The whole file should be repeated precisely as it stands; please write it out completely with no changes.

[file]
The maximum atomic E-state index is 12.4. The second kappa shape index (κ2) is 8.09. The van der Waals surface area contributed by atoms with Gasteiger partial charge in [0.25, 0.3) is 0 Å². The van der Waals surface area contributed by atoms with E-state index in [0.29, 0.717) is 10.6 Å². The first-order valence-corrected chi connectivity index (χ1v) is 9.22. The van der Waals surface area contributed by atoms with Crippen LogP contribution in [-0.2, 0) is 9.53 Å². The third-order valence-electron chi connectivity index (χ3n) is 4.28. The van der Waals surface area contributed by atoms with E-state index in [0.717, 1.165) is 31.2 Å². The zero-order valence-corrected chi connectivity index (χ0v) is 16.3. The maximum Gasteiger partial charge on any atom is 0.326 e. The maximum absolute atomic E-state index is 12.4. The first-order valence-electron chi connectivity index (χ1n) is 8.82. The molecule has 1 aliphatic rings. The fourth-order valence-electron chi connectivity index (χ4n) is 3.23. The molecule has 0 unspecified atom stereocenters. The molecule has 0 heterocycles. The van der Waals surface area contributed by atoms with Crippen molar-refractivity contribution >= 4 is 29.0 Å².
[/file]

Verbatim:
The maximum atomic E-state index is 12.4. The second kappa shape index (κ2) is 8.09. The van der Waals surface area contributed by atoms with Gasteiger partial charge in [0.25, 0.3) is 0 Å². The van der Waals surface area contributed by atoms with E-state index in [0.29, 0.717) is 10.6 Å². The first-order valence-corrected chi connectivity index (χ1v) is 9.22. The van der Waals surface area contributed by atoms with Crippen LogP contribution in [-0.2, 0) is 9.53 Å². The third-order valence-electron chi connectivity index (χ3n) is 4.28. The van der Waals surface area contributed by atoms with E-state index in [0.717, 1.165) is 31.2 Å². The zero-order valence-corrected chi connectivity index (χ0v) is 16.3. The maximum Gasteiger partial charge on any atom is 0.326 e. The maximum absolute atomic E-state index is 12.4. The first-order valence-electron chi connectivity index (χ1n) is 8.82. The molecule has 1 aliphatic rings. The fourth-order valence-electron chi connectivity index (χ4n) is 3.23. The molecule has 0 unspecified atom stereocenters. The molecule has 0 heterocycles. The van der Waals surface area contributed by atoms with Crippen molar-refractivity contribution >= 4 is 29.0 Å².